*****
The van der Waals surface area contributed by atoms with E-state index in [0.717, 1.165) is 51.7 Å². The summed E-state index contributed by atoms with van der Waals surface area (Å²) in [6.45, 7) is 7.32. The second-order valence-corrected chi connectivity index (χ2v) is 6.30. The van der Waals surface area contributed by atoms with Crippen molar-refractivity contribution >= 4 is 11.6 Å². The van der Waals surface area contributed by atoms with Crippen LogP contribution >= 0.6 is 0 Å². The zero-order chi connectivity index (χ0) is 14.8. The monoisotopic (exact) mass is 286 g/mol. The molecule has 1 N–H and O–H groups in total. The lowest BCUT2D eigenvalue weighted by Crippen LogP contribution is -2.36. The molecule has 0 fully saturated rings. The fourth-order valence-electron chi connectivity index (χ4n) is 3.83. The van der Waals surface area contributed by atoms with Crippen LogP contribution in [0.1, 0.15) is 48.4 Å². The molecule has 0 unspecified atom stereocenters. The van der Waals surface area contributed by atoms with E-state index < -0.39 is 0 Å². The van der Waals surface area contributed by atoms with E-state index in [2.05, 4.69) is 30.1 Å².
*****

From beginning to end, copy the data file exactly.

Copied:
The van der Waals surface area contributed by atoms with E-state index in [0.717, 1.165) is 51.7 Å². The summed E-state index contributed by atoms with van der Waals surface area (Å²) in [6.45, 7) is 7.32. The second-order valence-corrected chi connectivity index (χ2v) is 6.30. The van der Waals surface area contributed by atoms with Crippen molar-refractivity contribution >= 4 is 11.6 Å². The van der Waals surface area contributed by atoms with Crippen LogP contribution >= 0.6 is 0 Å². The zero-order chi connectivity index (χ0) is 14.8. The monoisotopic (exact) mass is 286 g/mol. The molecule has 1 N–H and O–H groups in total. The lowest BCUT2D eigenvalue weighted by Crippen LogP contribution is -2.36. The molecule has 0 fully saturated rings. The fourth-order valence-electron chi connectivity index (χ4n) is 3.83. The van der Waals surface area contributed by atoms with Crippen LogP contribution in [0.1, 0.15) is 48.4 Å². The molecule has 0 unspecified atom stereocenters. The van der Waals surface area contributed by atoms with E-state index < -0.39 is 0 Å². The van der Waals surface area contributed by atoms with E-state index in [2.05, 4.69) is 30.1 Å².